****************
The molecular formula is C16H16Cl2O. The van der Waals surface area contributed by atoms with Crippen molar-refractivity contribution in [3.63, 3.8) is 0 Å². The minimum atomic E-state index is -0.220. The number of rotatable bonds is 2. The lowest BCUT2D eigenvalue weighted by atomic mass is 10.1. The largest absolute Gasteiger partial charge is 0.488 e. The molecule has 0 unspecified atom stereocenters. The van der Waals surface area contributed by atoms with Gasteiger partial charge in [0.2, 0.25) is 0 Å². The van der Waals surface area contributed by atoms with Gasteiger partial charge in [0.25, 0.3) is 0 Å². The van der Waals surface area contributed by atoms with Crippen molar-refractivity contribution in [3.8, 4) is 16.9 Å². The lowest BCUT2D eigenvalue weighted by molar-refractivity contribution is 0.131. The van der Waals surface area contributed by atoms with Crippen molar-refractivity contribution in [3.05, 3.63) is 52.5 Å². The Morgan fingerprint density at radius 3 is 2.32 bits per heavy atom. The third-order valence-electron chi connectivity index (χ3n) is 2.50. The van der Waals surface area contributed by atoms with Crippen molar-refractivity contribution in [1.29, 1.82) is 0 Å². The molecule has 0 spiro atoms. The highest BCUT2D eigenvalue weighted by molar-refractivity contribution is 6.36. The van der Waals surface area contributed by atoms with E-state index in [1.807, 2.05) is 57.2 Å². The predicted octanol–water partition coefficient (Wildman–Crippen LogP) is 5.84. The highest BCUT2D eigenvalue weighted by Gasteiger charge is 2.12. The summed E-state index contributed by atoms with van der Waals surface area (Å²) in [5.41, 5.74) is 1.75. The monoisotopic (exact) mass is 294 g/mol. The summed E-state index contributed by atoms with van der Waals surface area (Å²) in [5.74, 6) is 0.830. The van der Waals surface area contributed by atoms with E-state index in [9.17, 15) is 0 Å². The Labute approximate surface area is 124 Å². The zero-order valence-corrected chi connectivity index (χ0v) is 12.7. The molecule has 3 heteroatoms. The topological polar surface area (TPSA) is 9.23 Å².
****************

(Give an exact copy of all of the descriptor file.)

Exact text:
The molecular formula is C16H16Cl2O. The van der Waals surface area contributed by atoms with Crippen molar-refractivity contribution in [3.63, 3.8) is 0 Å². The minimum atomic E-state index is -0.220. The number of rotatable bonds is 2. The lowest BCUT2D eigenvalue weighted by atomic mass is 10.1. The largest absolute Gasteiger partial charge is 0.488 e. The molecule has 0 unspecified atom stereocenters. The van der Waals surface area contributed by atoms with Gasteiger partial charge in [0.2, 0.25) is 0 Å². The van der Waals surface area contributed by atoms with Gasteiger partial charge in [0.25, 0.3) is 0 Å². The van der Waals surface area contributed by atoms with Crippen molar-refractivity contribution in [3.8, 4) is 16.9 Å². The lowest BCUT2D eigenvalue weighted by molar-refractivity contribution is 0.131. The van der Waals surface area contributed by atoms with Crippen molar-refractivity contribution in [3.05, 3.63) is 52.5 Å². The Morgan fingerprint density at radius 3 is 2.32 bits per heavy atom. The third-order valence-electron chi connectivity index (χ3n) is 2.50. The van der Waals surface area contributed by atoms with Crippen molar-refractivity contribution in [1.29, 1.82) is 0 Å². The molecule has 0 spiro atoms. The highest BCUT2D eigenvalue weighted by molar-refractivity contribution is 6.36. The van der Waals surface area contributed by atoms with E-state index in [1.807, 2.05) is 57.2 Å². The predicted octanol–water partition coefficient (Wildman–Crippen LogP) is 5.84. The highest BCUT2D eigenvalue weighted by Gasteiger charge is 2.12. The summed E-state index contributed by atoms with van der Waals surface area (Å²) in [5.41, 5.74) is 1.75. The monoisotopic (exact) mass is 294 g/mol. The summed E-state index contributed by atoms with van der Waals surface area (Å²) in [5.74, 6) is 0.830. The van der Waals surface area contributed by atoms with E-state index in [9.17, 15) is 0 Å². The Labute approximate surface area is 124 Å². The zero-order valence-corrected chi connectivity index (χ0v) is 12.7. The molecule has 3 heteroatoms. The topological polar surface area (TPSA) is 9.23 Å².